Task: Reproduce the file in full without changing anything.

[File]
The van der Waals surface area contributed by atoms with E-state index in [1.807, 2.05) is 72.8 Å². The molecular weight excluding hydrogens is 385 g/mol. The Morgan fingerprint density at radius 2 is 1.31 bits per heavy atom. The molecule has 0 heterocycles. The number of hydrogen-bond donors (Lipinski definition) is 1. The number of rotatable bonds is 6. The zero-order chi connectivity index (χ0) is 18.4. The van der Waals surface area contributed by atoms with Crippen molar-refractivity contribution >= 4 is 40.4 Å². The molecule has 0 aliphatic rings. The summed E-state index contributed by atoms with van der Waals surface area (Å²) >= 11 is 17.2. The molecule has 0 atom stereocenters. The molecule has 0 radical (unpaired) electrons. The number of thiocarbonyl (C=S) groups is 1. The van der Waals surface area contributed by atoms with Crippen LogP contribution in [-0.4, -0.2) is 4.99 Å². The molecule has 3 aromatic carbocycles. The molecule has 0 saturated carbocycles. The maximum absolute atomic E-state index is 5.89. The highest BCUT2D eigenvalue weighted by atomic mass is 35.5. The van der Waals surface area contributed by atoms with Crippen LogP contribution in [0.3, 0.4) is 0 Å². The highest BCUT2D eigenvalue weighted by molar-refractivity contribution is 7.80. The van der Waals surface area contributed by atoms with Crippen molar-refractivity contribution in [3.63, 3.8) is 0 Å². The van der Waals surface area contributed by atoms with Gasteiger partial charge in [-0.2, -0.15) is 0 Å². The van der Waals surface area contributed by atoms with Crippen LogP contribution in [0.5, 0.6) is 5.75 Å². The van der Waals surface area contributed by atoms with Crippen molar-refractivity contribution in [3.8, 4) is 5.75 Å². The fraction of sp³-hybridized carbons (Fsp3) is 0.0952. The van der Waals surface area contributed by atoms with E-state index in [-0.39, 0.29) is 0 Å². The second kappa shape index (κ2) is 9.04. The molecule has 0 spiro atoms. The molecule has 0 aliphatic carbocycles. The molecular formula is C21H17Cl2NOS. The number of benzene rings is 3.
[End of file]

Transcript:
The van der Waals surface area contributed by atoms with E-state index in [1.807, 2.05) is 72.8 Å². The molecular weight excluding hydrogens is 385 g/mol. The Morgan fingerprint density at radius 2 is 1.31 bits per heavy atom. The molecule has 0 heterocycles. The number of hydrogen-bond donors (Lipinski definition) is 1. The number of rotatable bonds is 6. The zero-order chi connectivity index (χ0) is 18.4. The van der Waals surface area contributed by atoms with Crippen molar-refractivity contribution >= 4 is 40.4 Å². The molecule has 0 aliphatic rings. The summed E-state index contributed by atoms with van der Waals surface area (Å²) >= 11 is 17.2. The molecule has 0 atom stereocenters. The molecule has 0 radical (unpaired) electrons. The number of thiocarbonyl (C=S) groups is 1. The van der Waals surface area contributed by atoms with Crippen LogP contribution in [-0.4, -0.2) is 4.99 Å². The molecule has 3 aromatic carbocycles. The molecule has 0 saturated carbocycles. The maximum absolute atomic E-state index is 5.89. The highest BCUT2D eigenvalue weighted by atomic mass is 35.5. The van der Waals surface area contributed by atoms with Crippen LogP contribution in [0.3, 0.4) is 0 Å². The highest BCUT2D eigenvalue weighted by molar-refractivity contribution is 7.80. The van der Waals surface area contributed by atoms with Crippen molar-refractivity contribution in [3.63, 3.8) is 0 Å². The van der Waals surface area contributed by atoms with Gasteiger partial charge in [-0.2, -0.15) is 0 Å². The van der Waals surface area contributed by atoms with Crippen LogP contribution in [0.5, 0.6) is 5.75 Å². The van der Waals surface area contributed by atoms with Crippen molar-refractivity contribution in [3.8, 4) is 5.75 Å². The fraction of sp³-hybridized carbons (Fsp3) is 0.0952. The van der Waals surface area contributed by atoms with E-state index in [-0.39, 0.29) is 0 Å². The second kappa shape index (κ2) is 9.04. The molecule has 0 spiro atoms. The molecule has 0 aliphatic carbocycles. The molecular formula is C21H17Cl2NOS. The number of benzene rings is 3.